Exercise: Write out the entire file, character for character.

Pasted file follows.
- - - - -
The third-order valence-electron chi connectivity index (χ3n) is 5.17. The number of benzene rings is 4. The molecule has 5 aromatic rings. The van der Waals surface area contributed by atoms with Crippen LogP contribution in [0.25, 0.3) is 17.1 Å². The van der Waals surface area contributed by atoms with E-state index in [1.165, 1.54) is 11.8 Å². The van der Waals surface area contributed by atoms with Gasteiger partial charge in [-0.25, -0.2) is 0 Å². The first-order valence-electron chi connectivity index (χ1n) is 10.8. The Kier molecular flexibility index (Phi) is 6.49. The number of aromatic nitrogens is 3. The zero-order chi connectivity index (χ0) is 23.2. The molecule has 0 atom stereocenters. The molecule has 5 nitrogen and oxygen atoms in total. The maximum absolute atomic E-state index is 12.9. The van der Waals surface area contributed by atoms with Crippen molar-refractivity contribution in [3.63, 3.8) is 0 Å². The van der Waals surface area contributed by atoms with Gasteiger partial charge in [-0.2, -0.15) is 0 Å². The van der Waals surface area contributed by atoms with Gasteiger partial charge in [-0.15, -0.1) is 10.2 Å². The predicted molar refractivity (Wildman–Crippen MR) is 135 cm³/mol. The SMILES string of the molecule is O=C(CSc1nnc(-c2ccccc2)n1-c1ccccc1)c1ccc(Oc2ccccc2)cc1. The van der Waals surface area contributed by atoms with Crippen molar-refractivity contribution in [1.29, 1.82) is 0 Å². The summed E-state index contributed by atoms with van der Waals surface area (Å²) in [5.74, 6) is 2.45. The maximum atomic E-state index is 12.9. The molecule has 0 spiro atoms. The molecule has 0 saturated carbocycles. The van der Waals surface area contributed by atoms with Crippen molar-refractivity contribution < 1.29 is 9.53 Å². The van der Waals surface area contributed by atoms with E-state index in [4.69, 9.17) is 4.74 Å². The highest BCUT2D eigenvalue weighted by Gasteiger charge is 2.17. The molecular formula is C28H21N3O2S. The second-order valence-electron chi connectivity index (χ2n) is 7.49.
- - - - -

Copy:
The third-order valence-electron chi connectivity index (χ3n) is 5.17. The number of benzene rings is 4. The molecule has 5 aromatic rings. The van der Waals surface area contributed by atoms with Crippen LogP contribution in [0.25, 0.3) is 17.1 Å². The van der Waals surface area contributed by atoms with E-state index in [1.165, 1.54) is 11.8 Å². The van der Waals surface area contributed by atoms with Gasteiger partial charge in [-0.25, -0.2) is 0 Å². The first-order valence-electron chi connectivity index (χ1n) is 10.8. The Kier molecular flexibility index (Phi) is 6.49. The number of aromatic nitrogens is 3. The zero-order chi connectivity index (χ0) is 23.2. The molecule has 0 atom stereocenters. The molecule has 5 nitrogen and oxygen atoms in total. The maximum absolute atomic E-state index is 12.9. The van der Waals surface area contributed by atoms with Crippen molar-refractivity contribution in [3.63, 3.8) is 0 Å². The van der Waals surface area contributed by atoms with Gasteiger partial charge in [-0.2, -0.15) is 0 Å². The van der Waals surface area contributed by atoms with Gasteiger partial charge in [-0.15, -0.1) is 10.2 Å². The predicted molar refractivity (Wildman–Crippen MR) is 135 cm³/mol. The SMILES string of the molecule is O=C(CSc1nnc(-c2ccccc2)n1-c1ccccc1)c1ccc(Oc2ccccc2)cc1. The van der Waals surface area contributed by atoms with Crippen molar-refractivity contribution in [1.29, 1.82) is 0 Å². The summed E-state index contributed by atoms with van der Waals surface area (Å²) in [5.74, 6) is 2.45. The maximum atomic E-state index is 12.9. The molecule has 0 spiro atoms. The molecule has 0 saturated carbocycles. The van der Waals surface area contributed by atoms with Crippen molar-refractivity contribution < 1.29 is 9.53 Å². The van der Waals surface area contributed by atoms with E-state index in [4.69, 9.17) is 4.74 Å². The highest BCUT2D eigenvalue weighted by Gasteiger charge is 2.17. The molecular formula is C28H21N3O2S. The second-order valence-electron chi connectivity index (χ2n) is 7.49.